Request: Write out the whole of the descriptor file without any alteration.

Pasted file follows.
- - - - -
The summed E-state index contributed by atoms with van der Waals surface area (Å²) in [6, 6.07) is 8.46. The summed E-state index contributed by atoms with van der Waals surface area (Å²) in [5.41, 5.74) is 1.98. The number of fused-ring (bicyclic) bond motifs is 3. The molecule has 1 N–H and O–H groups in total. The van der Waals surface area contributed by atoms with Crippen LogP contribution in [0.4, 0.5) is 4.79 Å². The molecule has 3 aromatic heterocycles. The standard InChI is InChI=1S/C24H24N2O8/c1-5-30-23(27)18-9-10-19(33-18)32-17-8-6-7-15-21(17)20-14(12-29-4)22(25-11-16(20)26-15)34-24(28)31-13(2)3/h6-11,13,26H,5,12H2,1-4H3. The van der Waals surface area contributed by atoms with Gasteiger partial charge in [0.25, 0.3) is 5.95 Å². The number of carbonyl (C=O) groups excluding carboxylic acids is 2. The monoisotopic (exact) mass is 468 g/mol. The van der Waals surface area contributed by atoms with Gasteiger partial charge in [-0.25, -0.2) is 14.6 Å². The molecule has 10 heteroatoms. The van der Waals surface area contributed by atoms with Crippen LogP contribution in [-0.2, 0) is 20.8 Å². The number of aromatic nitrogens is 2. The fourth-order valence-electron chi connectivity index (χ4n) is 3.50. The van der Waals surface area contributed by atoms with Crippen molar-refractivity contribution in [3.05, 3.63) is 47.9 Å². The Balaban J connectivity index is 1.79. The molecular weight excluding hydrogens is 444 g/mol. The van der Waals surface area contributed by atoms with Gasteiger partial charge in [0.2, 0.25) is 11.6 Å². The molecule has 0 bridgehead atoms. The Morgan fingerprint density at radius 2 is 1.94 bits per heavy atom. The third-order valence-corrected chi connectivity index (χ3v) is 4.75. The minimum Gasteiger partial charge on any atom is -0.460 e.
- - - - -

The summed E-state index contributed by atoms with van der Waals surface area (Å²) in [6, 6.07) is 8.46. The summed E-state index contributed by atoms with van der Waals surface area (Å²) in [5.41, 5.74) is 1.98. The number of fused-ring (bicyclic) bond motifs is 3. The molecule has 1 N–H and O–H groups in total. The van der Waals surface area contributed by atoms with Crippen LogP contribution in [0.4, 0.5) is 4.79 Å². The molecule has 3 aromatic heterocycles. The standard InChI is InChI=1S/C24H24N2O8/c1-5-30-23(27)18-9-10-19(33-18)32-17-8-6-7-15-21(17)20-14(12-29-4)22(25-11-16(20)26-15)34-24(28)31-13(2)3/h6-11,13,26H,5,12H2,1-4H3. The van der Waals surface area contributed by atoms with Gasteiger partial charge in [0.25, 0.3) is 5.95 Å². The number of carbonyl (C=O) groups excluding carboxylic acids is 2. The monoisotopic (exact) mass is 468 g/mol. The van der Waals surface area contributed by atoms with Gasteiger partial charge in [-0.25, -0.2) is 14.6 Å². The molecule has 10 heteroatoms. The van der Waals surface area contributed by atoms with Crippen LogP contribution in [-0.2, 0) is 20.8 Å². The number of aromatic nitrogens is 2. The fourth-order valence-electron chi connectivity index (χ4n) is 3.50. The van der Waals surface area contributed by atoms with Crippen molar-refractivity contribution in [3.05, 3.63) is 47.9 Å². The Balaban J connectivity index is 1.79. The molecular weight excluding hydrogens is 444 g/mol. The van der Waals surface area contributed by atoms with Gasteiger partial charge in [0.2, 0.25) is 11.6 Å². The molecule has 0 bridgehead atoms. The Morgan fingerprint density at radius 2 is 1.94 bits per heavy atom. The third-order valence-corrected chi connectivity index (χ3v) is 4.75. The minimum Gasteiger partial charge on any atom is -0.460 e.